While American and United airlines have limited their own maintenance, repair and overhaul, let alone seek third party business, Delta Tech Ops is a business unit and profit center. Delta CEO Ed Bastian said today that Tech Ops will achieve $1bn in revenues this year and has a goal of $2bn within five years.

Bastian was the lead-off speaker at the Aviation Week MRO Americas conference in Atlanta this week.

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Congestion costs billions, but airlines show little concern

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Introduction

 March 21, 2019, © Leeham News: There are many estimates for how much flight delays and disruptions cost airlines and passengers. But everyone agrees the total number is big—possibly more than $1bn for each major US airline each year.

In 2017, delays cost airlines and passengers $26.6bn, according to the FAA/Nextor estimate. That total includes direct cost to airlines and travelers, lost demand and indirect costs. Congestion at the three major airports serving New York City directly cost air carriers an estimated $834m a year, according to a 2009 report.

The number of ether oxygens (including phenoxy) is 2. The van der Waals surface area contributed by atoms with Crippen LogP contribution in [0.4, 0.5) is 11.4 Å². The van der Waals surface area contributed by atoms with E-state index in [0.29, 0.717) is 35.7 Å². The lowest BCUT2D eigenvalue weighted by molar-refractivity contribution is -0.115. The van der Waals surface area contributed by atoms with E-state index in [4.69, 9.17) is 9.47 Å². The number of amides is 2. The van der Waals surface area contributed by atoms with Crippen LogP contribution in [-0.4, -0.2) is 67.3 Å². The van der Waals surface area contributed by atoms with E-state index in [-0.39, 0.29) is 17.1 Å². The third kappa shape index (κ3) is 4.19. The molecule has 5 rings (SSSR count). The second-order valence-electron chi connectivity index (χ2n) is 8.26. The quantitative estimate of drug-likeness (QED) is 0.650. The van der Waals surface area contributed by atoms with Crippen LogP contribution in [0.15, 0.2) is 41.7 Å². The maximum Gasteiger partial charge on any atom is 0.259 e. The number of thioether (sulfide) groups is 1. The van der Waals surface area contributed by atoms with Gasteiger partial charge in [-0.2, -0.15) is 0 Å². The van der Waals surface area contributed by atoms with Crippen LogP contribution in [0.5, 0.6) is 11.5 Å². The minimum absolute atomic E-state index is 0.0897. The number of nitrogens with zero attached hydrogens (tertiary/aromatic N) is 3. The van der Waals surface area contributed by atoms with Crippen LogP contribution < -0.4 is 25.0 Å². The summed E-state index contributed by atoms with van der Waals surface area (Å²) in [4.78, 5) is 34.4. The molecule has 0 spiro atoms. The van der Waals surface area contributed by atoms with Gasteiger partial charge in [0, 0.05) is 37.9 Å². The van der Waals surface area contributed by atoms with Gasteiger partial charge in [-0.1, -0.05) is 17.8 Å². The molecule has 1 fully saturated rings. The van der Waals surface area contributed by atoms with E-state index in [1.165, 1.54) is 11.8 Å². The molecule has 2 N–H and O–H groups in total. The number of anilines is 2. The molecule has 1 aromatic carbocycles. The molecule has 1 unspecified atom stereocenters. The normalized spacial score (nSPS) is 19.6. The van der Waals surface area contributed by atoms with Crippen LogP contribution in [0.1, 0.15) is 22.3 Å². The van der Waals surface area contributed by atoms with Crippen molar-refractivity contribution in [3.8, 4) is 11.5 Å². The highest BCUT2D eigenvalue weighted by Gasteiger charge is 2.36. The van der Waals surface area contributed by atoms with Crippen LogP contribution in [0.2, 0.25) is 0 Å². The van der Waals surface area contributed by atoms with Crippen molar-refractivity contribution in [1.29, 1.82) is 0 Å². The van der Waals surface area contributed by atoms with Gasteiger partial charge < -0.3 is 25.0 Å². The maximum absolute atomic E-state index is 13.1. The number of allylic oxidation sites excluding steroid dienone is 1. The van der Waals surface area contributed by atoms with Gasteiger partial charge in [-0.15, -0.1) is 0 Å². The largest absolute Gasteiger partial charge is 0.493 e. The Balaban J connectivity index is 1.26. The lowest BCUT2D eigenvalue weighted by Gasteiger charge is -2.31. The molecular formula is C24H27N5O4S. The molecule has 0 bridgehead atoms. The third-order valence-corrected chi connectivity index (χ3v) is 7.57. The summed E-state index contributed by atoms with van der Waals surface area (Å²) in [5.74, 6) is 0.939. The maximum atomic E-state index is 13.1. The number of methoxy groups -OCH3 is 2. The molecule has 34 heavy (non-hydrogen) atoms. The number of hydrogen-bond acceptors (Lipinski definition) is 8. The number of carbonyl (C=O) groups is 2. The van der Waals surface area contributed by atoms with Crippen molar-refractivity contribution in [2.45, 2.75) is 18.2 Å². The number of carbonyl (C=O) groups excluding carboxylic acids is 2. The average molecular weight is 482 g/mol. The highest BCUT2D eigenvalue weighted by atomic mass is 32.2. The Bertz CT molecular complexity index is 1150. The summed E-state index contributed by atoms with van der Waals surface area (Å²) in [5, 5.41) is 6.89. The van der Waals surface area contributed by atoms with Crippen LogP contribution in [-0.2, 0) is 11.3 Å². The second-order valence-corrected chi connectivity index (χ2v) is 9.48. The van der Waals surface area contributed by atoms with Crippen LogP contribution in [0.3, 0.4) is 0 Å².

Chicago O’Hare Airport at 7pm, Sunday, March 17, 2019. Source: FlightRadar24.

Yet despite the high cost, flight on-time statistics are basically where they were 20 years ago. Moreover, there are no discernible positive trends in the data collected by the U.S. Bureau of Transportation Statistics.

Of course, airlines take steps to decrease or limit flight delays, and, of course, some things, such as severe weather, are out of anyone’s control.

At the same time, airlines have shown little interest in pushing for low-cost solutions to decreasing system-wide congestion. There is no clear or easy explanations for carrier’s lack of motivation. However, interviews with current and former airline executives, researchers and others highlighted a few key factors.

Summary
  • Reducing air traffic congestion is a huge, hairy beast of a problem.
  • That complexity makes it difficult to see system-based approaches.